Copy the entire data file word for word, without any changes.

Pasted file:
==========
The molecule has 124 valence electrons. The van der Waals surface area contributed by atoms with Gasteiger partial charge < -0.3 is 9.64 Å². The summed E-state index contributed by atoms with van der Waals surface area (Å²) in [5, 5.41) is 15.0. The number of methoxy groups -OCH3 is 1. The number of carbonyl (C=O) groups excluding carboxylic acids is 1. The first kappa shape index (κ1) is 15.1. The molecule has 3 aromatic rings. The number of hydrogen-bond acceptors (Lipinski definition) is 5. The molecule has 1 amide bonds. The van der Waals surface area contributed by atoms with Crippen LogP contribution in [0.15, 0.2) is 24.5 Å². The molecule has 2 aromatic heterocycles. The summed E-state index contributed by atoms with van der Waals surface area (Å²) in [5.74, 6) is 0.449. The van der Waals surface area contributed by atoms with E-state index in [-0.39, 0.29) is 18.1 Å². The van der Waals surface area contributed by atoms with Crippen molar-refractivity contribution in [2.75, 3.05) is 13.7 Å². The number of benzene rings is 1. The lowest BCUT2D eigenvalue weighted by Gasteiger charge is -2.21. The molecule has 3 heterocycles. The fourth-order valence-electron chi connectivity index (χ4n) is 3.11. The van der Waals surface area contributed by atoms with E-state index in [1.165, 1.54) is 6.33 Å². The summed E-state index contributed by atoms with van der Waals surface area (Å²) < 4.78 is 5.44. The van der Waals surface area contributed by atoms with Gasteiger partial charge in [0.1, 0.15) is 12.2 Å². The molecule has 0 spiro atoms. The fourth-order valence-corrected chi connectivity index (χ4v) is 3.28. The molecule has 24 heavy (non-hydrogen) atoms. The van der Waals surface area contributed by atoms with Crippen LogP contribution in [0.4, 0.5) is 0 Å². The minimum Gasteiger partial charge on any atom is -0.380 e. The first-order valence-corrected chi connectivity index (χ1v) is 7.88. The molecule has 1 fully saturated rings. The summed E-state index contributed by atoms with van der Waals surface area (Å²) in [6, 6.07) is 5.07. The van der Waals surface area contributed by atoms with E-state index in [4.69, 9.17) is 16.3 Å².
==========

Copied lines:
The molecule has 124 valence electrons. The van der Waals surface area contributed by atoms with Gasteiger partial charge < -0.3 is 9.64 Å². The summed E-state index contributed by atoms with van der Waals surface area (Å²) in [5, 5.41) is 15.0. The number of methoxy groups -OCH3 is 1. The number of carbonyl (C=O) groups excluding carboxylic acids is 1. The first kappa shape index (κ1) is 15.1. The molecule has 3 aromatic rings. The number of hydrogen-bond acceptors (Lipinski definition) is 5. The molecule has 1 amide bonds. The van der Waals surface area contributed by atoms with Crippen LogP contribution in [0.15, 0.2) is 24.5 Å². The molecule has 2 aromatic heterocycles. The summed E-state index contributed by atoms with van der Waals surface area (Å²) in [5.74, 6) is 0.449. The van der Waals surface area contributed by atoms with E-state index in [-0.39, 0.29) is 18.1 Å². The van der Waals surface area contributed by atoms with Crippen molar-refractivity contribution in [2.75, 3.05) is 13.7 Å². The number of benzene rings is 1. The lowest BCUT2D eigenvalue weighted by Gasteiger charge is -2.21. The molecule has 3 heterocycles. The fourth-order valence-electron chi connectivity index (χ4n) is 3.11. The van der Waals surface area contributed by atoms with E-state index in [1.165, 1.54) is 6.33 Å². The summed E-state index contributed by atoms with van der Waals surface area (Å²) < 4.78 is 5.44. The van der Waals surface area contributed by atoms with Gasteiger partial charge in [0.1, 0.15) is 12.2 Å². The molecule has 0 spiro atoms. The fourth-order valence-corrected chi connectivity index (χ4v) is 3.28. The molecule has 24 heavy (non-hydrogen) atoms. The van der Waals surface area contributed by atoms with Crippen LogP contribution in [0.4, 0.5) is 0 Å². The minimum Gasteiger partial charge on any atom is -0.380 e. The first-order valence-corrected chi connectivity index (χ1v) is 7.88. The molecule has 1 fully saturated rings. The summed E-state index contributed by atoms with van der Waals surface area (Å²) in [6, 6.07) is 5.07. The van der Waals surface area contributed by atoms with E-state index in [4.69, 9.17) is 16.3 Å².